Banks have confiscated and placed on sale 13 tank farms, scores of filling stations, landed properties and exotic cars seized as collateral from debtors in the downstream sector, it was gathered at the weekend, as recovery of $600 million loans in the sub-sector takes a new twist.
Head of Energy, Ecobank Plc., Mr. Dolapo Oni, who confirmed the development yesterday, lamented that the sale, which began some weeks back, was suffering low patronage and undervalue.
“We have placed assets, including tank farms, filling stations and some landed properties obtained from the loan recovery efforts of banks for sale,” he said.
It was earlier reported that banks were making moves to declare some tank farm owners bankrupt and take over their collateral.
Stating that the liquidity challenge in the system has also constituted a threat to the banks’ efforts to secure buyers for the seized assets, Oni said that most of those who have the financial muscle to buy the assets on sale could not come forward because of fear of anti-graft agencies.
“The major challenge we now have is that the assets are suffering very low patronage because no one wants to bring out huge amount needed to purchase these assets without fear of being followed by anti-graft agencies,” he said.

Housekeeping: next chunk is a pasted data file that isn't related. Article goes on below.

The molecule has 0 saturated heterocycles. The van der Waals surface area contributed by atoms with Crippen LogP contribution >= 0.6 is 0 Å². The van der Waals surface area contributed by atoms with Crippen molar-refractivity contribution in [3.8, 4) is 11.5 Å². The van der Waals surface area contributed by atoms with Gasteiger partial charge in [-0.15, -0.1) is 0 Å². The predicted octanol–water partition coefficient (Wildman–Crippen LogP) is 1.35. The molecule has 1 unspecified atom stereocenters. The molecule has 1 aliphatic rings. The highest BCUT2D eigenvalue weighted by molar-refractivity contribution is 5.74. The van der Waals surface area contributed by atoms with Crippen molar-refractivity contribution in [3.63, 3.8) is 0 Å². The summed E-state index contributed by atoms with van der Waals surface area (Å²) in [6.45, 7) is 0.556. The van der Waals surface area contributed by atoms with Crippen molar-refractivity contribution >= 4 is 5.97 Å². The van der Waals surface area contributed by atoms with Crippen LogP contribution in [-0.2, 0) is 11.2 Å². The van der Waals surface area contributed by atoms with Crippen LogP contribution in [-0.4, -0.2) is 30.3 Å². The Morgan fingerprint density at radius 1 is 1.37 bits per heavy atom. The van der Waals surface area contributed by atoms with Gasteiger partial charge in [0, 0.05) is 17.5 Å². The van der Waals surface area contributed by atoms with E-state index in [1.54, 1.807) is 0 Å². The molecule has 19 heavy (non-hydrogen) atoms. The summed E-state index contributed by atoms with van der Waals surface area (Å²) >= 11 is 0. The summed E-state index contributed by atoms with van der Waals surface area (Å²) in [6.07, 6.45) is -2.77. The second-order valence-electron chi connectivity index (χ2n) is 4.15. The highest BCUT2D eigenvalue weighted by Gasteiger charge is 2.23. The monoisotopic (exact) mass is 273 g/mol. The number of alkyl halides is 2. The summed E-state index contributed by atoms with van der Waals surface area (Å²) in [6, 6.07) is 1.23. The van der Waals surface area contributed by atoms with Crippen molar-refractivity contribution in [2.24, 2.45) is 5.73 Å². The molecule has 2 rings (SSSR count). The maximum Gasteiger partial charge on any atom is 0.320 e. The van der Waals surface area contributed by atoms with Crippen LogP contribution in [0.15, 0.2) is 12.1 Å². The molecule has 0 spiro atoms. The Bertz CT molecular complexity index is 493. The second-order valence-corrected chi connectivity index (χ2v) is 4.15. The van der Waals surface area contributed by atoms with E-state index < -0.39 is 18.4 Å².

The Asset Management Company of Nigeria (AMCON), which, according to him, is prepared to take over the assets is, on the other hand, under-valuing the assets.
“Where we place N100 million on some of them, the commission usually values them at around N30 million,” he said.
The lenders, a manager at the oil and gas unit of one of the Tier 1 banks said, have earlier scaled down the number of debtors in the tank farms investments from 34 to the 13, who have shown no signs of recovery.
The banks could no longer bear the brunt of harsh liquidity problem “occasioned by their overexposure to oil and gas industry,” he said after his anonymity was guaranteed.
The source added that the banks have “scaled down their hunts for debtors and collateral take-over in the depot and jetty business peopled by about 34 investors to the 13, whose loans are irrecoverably bad.”
Noting that this was even a tough terrain for banks and other lenders now, Oni maintained that the bottom line, however, is that the bad loans recovery moves in the downstream sector had gone beyond collateral/ assets take over in most cases where the debts are considered irrecoverably bad.
The debt figure in the oil and gas sector, he added, is still very large, and other measures that are now being taken by banks is the deal struck to get some of the debtors to sell some of their assets.
The debt recovery approach, he said, “is now happening,” adding that the banks which are now feeling the heat more than before were acting fast.
“The banks’ exposure to oil and gas sector is high and the debts are huge because they are in dollars and you will understand this when you look at the difference in the exchange rate then and now.
“The loans were issued at 24.7 per cent, which is more than the 20 per cent requirement by the Central Bank of Nigeria (CBN),” he said on the sideline of a conference in Lagos.